The Oxford English Dictionary has once again stirred up the tran-Tasman debate over the origin of the meringue-based dessert, listing in its latest online edition that it was first baked in New Zealand in 1927.
The recipe was included in a book called Davis Dainty Dishes, published by the Davis Gelatine company, and it was a
multi-coloured jelly dish, the dictionary says.
Kiwis claim the meringue version also originated in NZ, with recipes appearing in publications in 1928 and 1929.
The Australian claim for the pav centres on a recipe created by Bert Sachse, a chef at the Esplanade Hotel in Perth, in 1935.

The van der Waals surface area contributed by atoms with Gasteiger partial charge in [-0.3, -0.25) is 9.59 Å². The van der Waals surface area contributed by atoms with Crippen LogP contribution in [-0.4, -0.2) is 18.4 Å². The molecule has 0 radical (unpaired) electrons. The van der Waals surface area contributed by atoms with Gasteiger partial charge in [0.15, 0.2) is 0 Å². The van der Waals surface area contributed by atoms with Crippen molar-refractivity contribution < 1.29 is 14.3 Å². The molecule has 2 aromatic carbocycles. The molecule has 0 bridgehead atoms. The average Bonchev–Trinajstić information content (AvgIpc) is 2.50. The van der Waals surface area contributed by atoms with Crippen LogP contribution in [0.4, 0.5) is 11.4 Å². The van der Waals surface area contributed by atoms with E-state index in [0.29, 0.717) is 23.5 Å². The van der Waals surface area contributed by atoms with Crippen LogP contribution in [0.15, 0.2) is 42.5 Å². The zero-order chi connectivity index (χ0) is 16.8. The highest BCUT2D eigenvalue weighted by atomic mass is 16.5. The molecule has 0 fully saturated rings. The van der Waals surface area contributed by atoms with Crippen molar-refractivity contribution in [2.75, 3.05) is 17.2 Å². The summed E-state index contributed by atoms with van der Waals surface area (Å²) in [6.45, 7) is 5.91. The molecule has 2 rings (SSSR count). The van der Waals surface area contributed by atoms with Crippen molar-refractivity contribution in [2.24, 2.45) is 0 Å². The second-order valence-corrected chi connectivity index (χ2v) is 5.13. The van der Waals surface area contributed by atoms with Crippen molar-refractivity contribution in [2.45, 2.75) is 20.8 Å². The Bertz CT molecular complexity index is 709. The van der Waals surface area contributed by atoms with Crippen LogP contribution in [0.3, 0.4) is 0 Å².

New Zealand pavlova expert Helen Leach, from the University of Otago, said while the original recipe had evolved, the Kiwi claims stacked up in their favour.
“I can find at least 21 pavlova recipes in New Zealand cookbooks by 1940, which was the year the first Australian ones appeared,” said Dr Leach, who has published a book called The Pavlova Story.
The first true pavlova recipe was written in 1929, for a “pavlova cake”, published in the NZ Dairy Exporter annual, she told news website stuff.co.nz.
“I am sorry that the Oxford didn’t quite get the real one,” she said.
“Although I don’t really believe in the competition, I’m more of an evolutionist.”
Australian culinary legend Margaret Fulton tried to brush off the ruling on behalf of the nation.
“They can make all the claims they like, and the Oxford dictionary can go on like great academic know-it-alls, but I think most Australians would agree with me that the true pavlova belongs to Australia,” the 86-year-old told Fairfax Media.
The popular dessert was named after the Russian ballerina Anna Pavlova.